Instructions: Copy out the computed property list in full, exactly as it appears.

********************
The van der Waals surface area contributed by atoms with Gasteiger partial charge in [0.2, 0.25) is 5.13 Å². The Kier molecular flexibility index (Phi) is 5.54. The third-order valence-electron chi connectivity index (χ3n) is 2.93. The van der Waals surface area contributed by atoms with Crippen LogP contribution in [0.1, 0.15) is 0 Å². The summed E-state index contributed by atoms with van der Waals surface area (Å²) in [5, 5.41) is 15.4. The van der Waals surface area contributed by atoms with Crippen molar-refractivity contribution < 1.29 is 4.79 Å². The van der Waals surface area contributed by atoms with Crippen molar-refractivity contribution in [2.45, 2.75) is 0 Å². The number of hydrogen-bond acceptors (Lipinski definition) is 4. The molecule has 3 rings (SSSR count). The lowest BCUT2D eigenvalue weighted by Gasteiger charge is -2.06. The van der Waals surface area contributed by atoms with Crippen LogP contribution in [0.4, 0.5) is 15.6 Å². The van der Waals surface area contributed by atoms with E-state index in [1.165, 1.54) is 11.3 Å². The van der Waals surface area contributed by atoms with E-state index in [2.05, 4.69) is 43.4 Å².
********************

The van der Waals surface area contributed by atoms with Gasteiger partial charge in [0.2, 0.25) is 5.13 Å². The Kier molecular flexibility index (Phi) is 5.54. The third-order valence-electron chi connectivity index (χ3n) is 2.93. The van der Waals surface area contributed by atoms with Crippen LogP contribution in [0.1, 0.15) is 0 Å². The summed E-state index contributed by atoms with van der Waals surface area (Å²) in [5, 5.41) is 15.4. The van der Waals surface area contributed by atoms with Crippen molar-refractivity contribution < 1.29 is 4.79 Å². The van der Waals surface area contributed by atoms with Crippen molar-refractivity contribution in [2.45, 2.75) is 0 Å². The number of hydrogen-bond acceptors (Lipinski definition) is 4. The molecule has 3 rings (SSSR count). The lowest BCUT2D eigenvalue weighted by Gasteiger charge is -2.06. The van der Waals surface area contributed by atoms with Crippen LogP contribution in [0.4, 0.5) is 15.6 Å². The van der Waals surface area contributed by atoms with E-state index in [1.165, 1.54) is 11.3 Å². The van der Waals surface area contributed by atoms with E-state index in [2.05, 4.69) is 43.4 Å².